Changing the culture: An institution-wide approach to instilling professional values

Bruce A. Berger, Stephen L. Butler, Wendy Duncan-Hewitt, Bill G. Felkey, Paul W. Jungnickel, Janelle L. Krueger, Charles R. Perry, Charles Taylor

Research output: Contribution to journalReview articlepeer-review

9 Scopus citations


Professional socialization is a process that must engage the entire organization for it to be optimally effective.1 While the curriculum focuses on technical competence and could cover subject matter such as ethics and professionalism in a formal, didactic manner, a 360-degree approach would consider all of the ways that we affect the professional development of our students, from admission through graduation and beyond. Thus, professionalism is both a curricular and an extracurricular concern. The purpose of this paper is to describe how one organization is changing its culture by examining ways to influence professional socialization throughout a student's and faculty member's entire academic experience in a school of pharmacy. While the focus is on students, transformation of faculty members is also essential. Students will flounder without appropriate role models. Therefore, some examples also address the professional socialization of the faculty. Specific programs and changes that have been implemented are described. In addition, efforts to assess the impact of the changes are reported.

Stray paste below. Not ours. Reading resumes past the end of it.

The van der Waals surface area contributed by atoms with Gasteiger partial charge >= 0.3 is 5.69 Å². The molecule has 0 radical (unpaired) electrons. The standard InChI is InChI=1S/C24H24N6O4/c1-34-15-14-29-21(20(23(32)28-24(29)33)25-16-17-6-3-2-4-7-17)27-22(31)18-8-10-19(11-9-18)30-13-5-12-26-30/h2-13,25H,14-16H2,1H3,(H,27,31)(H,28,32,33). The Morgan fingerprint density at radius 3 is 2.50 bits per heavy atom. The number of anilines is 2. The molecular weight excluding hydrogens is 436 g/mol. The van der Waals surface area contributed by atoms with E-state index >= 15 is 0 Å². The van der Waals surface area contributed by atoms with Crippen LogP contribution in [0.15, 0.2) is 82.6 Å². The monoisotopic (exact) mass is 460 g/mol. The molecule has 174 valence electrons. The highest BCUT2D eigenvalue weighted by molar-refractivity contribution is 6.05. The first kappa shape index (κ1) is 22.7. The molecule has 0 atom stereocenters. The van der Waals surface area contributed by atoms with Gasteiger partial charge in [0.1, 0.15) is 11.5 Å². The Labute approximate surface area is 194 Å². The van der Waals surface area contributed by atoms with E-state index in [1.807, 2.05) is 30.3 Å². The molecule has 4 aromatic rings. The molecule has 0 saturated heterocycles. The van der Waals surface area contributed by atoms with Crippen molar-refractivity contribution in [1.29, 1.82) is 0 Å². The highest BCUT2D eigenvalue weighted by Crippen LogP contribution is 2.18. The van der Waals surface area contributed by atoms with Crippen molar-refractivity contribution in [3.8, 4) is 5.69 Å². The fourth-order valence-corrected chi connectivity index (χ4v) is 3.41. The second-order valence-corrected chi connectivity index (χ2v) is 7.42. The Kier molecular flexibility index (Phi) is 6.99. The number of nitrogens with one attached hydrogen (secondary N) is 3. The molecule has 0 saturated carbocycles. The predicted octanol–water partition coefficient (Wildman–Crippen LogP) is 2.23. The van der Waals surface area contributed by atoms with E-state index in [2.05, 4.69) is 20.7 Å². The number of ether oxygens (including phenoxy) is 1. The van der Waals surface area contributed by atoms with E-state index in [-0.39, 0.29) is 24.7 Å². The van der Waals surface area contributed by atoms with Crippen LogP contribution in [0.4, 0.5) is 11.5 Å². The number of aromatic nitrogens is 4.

Original languageEnglish
Article number22
Pages (from-to)1-9
Number of pages9
JournalAmerican journal of pharmaceutical education
Issue number1
StatePublished - 1 Jan 2004


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